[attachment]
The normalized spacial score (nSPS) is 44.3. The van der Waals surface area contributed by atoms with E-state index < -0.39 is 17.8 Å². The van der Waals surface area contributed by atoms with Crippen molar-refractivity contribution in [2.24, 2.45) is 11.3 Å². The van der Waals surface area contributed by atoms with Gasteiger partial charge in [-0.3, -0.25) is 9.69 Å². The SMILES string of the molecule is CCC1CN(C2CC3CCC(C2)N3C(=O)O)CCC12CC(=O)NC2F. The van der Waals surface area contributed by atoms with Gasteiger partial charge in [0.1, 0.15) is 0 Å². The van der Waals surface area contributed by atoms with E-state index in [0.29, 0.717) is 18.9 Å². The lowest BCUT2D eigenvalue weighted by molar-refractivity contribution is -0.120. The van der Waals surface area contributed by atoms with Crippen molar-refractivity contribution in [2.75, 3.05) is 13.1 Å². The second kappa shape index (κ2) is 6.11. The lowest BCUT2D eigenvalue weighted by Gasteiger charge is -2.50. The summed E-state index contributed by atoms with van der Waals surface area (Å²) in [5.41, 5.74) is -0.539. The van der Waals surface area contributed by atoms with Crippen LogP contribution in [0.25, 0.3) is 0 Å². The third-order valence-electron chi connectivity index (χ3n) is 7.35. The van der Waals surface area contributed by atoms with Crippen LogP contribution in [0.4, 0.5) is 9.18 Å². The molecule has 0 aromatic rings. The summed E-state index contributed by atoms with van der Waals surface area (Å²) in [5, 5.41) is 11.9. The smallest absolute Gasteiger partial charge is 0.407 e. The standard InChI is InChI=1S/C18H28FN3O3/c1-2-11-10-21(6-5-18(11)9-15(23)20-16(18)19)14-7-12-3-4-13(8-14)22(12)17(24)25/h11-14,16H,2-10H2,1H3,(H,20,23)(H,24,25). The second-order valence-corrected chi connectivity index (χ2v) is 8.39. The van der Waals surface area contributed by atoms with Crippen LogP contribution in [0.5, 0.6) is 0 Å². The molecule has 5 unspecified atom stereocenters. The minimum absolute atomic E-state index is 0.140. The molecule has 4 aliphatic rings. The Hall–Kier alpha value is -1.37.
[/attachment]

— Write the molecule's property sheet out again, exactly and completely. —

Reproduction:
The normalized spacial score (nSPS) is 44.3. The van der Waals surface area contributed by atoms with E-state index < -0.39 is 17.8 Å². The van der Waals surface area contributed by atoms with Crippen molar-refractivity contribution in [2.24, 2.45) is 11.3 Å². The van der Waals surface area contributed by atoms with Gasteiger partial charge in [-0.3, -0.25) is 9.69 Å². The SMILES string of the molecule is CCC1CN(C2CC3CCC(C2)N3C(=O)O)CCC12CC(=O)NC2F. The van der Waals surface area contributed by atoms with Gasteiger partial charge in [0.1, 0.15) is 0 Å². The van der Waals surface area contributed by atoms with E-state index in [0.29, 0.717) is 18.9 Å². The lowest BCUT2D eigenvalue weighted by molar-refractivity contribution is -0.120. The van der Waals surface area contributed by atoms with Crippen molar-refractivity contribution in [2.75, 3.05) is 13.1 Å². The second kappa shape index (κ2) is 6.11. The lowest BCUT2D eigenvalue weighted by Gasteiger charge is -2.50. The summed E-state index contributed by atoms with van der Waals surface area (Å²) in [5.41, 5.74) is -0.539. The van der Waals surface area contributed by atoms with Crippen LogP contribution in [0.25, 0.3) is 0 Å². The third-order valence-electron chi connectivity index (χ3n) is 7.35. The van der Waals surface area contributed by atoms with Crippen LogP contribution in [0.4, 0.5) is 9.18 Å². The molecule has 0 aromatic rings. The summed E-state index contributed by atoms with van der Waals surface area (Å²) in [5, 5.41) is 11.9. The smallest absolute Gasteiger partial charge is 0.407 e. The standard InChI is InChI=1S/C18H28FN3O3/c1-2-11-10-21(6-5-18(11)9-15(23)20-16(18)19)14-7-12-3-4-13(8-14)22(12)17(24)25/h11-14,16H,2-10H2,1H3,(H,20,23)(H,24,25). The second-order valence-corrected chi connectivity index (χ2v) is 8.39. The van der Waals surface area contributed by atoms with Crippen LogP contribution in [0.5, 0.6) is 0 Å². The molecule has 5 unspecified atom stereocenters. The minimum absolute atomic E-state index is 0.140. The molecule has 4 aliphatic rings. The Hall–Kier alpha value is -1.37.